May 02, 2011

When Washington State Burned

What was the largest forest fire in Washington State history?

When Mark Twain visited Olympia in August of 1895, he commented wryly about the smoke-choked town: “I regret to see – I mean to learn – I can’t see, of course, for the smoke – that your magnificent forests are being destroyed by fire. As for the smoke, I do not mind. I am a perpetual smoker myself.”
A few short years later, his comments might have been met with silence rather than laughter, as Washington State had suffered its worst wildfire—the Yacolt Burn of 1902.  Before the flames were doused by rain, almost 239,000 acres had been charred, 12 billion board feet of lumber consumed, and at least 38 people had lost their lives.
Native peoples had long set small fires to herd game, encourage the growth of plants needed for food and medicines, and improve grazing. Stories of the “Big Fire” circa 1800, which was credited with burning a half million acres, were already being told long before settlers began to arrive. The settlers and loggers used “clearing” and “slashing” fires much more extensively than ever before. Though the cause of the Yacolt fire was never pinpointed, these practices were more than likely culprits.
The first plume of smoke was spotted by the single ranger at work in the Mount Rainier Forest Reserve on September 11, 1902. He essentially ignored it; there was no organized system in place to fight wildfires.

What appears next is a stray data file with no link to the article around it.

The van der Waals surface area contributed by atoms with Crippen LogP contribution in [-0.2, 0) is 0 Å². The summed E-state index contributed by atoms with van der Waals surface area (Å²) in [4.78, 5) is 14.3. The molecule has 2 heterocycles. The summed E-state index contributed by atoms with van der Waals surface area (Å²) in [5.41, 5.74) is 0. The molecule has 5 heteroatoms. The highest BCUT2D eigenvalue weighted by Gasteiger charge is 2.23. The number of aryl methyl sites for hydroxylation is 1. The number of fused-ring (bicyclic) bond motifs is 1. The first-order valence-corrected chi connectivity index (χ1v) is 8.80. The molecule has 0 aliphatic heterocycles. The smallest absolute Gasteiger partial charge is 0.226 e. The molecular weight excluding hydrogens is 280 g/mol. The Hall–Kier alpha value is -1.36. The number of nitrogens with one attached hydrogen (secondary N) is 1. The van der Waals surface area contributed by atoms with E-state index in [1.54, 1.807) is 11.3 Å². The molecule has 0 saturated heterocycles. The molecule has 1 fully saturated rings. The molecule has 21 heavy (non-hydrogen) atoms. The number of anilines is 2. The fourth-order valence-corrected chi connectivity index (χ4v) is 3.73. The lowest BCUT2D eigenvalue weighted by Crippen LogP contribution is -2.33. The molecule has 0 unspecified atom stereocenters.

Strong, hot winds from Eastern Washington soon fanned the flames into a wall of fire that raced forward, driving all before it: Native Americans, settlers, loggers, farmers, livestock and wild animals alike. In 30 hours, it covered 36 miles. The blackened sky convinced some terrified witnesses that a volcano was erupting; smoke darkened the air from Seattle to Astoria.
Photo of the fire's aftermath, ca. 1908.  Courtesy of UW Libraries, Special Collections Division

After it was over, the little town of Yacolt was still standing, but blistered paint on many buildings told of how close the call had come. 
In the smoky aftermath, the Yacolt Burn disaster focused attention on the need for fire protection for America’s wild and private lands. Washington State was quick to appoint its first  fire warden the very next year, and the National Forest Service was founded not long after to look after our treasured forests.  

We thank James Agee, Professor Emeritus, Forest Ecology and Fire Ecology in the University of Washington's School of Forest Resources for his assistance with this blog.

The Burke Museum partners with the Seattle PI's Big Blog to answer commonly asked questions about the natural and cultural history of our region. This post originally appeared on the Big Blog on April 30. 
Got a question to Ask the Burke? Send it here!

Posted by: Peg Boettcher, Communications